Day 2: Boulder to Dillon via Rocky Mountain National Park. Subtext: Stupid, Stupid, Stupid.
Breakfasted at a recommended greasy spoon: Dots Diner. Set out under overcast skies to Rocky Mountain National Park. Now some geography: Denver, at 5300 feet, is at the extreme west of the plains; it lies just east of the escarpment of the Rockies. The continental divide wends it way vaguely north-south not too far west of Denver. We passed over it four times during the week. While the altitude of the passes over the divide varied, the ones in Colorado are all over 10,500 ft.
We had reached the pass through the national park, and 102 miles on my bike, before it coughed (kaah, kaah) and required reserve. Stupid, stupid, stupid. We were told that the nearest gasoline was 17 miles distant, "all downhill." Carls bike coughed shortly (kaah). We coasted out of the park in the rain, thinking of high school math: was this "all downhill" monotonically downhill, strictly monotonically downhill, or just downhill on average? We got there without external embarrassment. Thereafter, we pumped gas every 6 miles. By the way, the guy was way wrong on both tank size and fuel consumption.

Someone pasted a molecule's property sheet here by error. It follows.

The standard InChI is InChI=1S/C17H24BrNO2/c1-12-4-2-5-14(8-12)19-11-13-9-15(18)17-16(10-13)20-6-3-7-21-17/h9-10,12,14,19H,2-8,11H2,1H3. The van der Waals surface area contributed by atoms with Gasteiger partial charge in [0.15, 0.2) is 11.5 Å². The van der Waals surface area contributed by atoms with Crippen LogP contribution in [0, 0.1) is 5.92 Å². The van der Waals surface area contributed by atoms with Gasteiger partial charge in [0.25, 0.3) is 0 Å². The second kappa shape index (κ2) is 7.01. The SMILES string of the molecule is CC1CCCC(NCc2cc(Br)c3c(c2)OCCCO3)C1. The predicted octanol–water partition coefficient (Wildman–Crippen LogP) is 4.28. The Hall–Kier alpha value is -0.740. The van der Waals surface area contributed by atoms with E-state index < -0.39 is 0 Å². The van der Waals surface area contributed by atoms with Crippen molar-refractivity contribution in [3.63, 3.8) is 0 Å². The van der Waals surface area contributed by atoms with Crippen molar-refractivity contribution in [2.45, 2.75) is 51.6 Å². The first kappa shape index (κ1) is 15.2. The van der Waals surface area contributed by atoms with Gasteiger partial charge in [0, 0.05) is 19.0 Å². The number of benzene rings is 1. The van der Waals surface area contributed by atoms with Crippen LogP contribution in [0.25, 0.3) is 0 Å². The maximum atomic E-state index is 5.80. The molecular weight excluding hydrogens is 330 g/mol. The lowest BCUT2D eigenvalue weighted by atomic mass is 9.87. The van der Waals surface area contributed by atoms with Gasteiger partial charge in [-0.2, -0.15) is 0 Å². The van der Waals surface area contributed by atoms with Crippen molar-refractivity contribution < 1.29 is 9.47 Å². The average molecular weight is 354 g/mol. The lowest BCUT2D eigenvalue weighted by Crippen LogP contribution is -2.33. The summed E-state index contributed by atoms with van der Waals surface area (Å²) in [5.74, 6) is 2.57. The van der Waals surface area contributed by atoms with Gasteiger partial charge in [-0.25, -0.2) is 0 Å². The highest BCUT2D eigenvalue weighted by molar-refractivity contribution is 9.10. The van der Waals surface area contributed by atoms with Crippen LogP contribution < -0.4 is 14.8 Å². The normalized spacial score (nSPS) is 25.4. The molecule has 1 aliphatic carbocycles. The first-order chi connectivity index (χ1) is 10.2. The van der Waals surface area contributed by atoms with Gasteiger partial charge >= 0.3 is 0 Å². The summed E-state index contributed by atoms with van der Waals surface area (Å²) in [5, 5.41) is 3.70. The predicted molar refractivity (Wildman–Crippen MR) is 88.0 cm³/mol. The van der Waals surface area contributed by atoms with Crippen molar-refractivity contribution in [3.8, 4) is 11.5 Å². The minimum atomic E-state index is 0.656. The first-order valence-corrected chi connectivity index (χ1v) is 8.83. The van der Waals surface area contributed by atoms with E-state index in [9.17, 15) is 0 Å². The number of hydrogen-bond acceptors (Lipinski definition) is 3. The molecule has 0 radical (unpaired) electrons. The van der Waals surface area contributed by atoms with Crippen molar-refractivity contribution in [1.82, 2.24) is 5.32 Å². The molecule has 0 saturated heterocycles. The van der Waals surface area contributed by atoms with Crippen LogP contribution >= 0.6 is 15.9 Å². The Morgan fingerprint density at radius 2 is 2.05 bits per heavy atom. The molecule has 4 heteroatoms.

Made our way via Granby Lake, Hot Sulphur Springs (excellent county historical musem), and Klemmring, to Dillon. Dined at the Old Mint, where you grill your own steaks while clutching glasses of beer and making garlic cheese toast. Similar to The Stockade restaurant in Canberra, of which I have fond memories.
That first full day, the rain started its cat and mouse game with us. We didnt get too wet (we won), but it didnt show us much clear sky (it won). The weather played this game repeatedly during the week.
Remember Cheers? Diane remarked to Woody " like a cat playing with a mouse." Woody indicated that the saying must really involve a rat playing with a mouse. After Diane assured him that the saying was correct, he asserted, "it cant be right; cats and mice are mortal enemies. They dont even know the same games."
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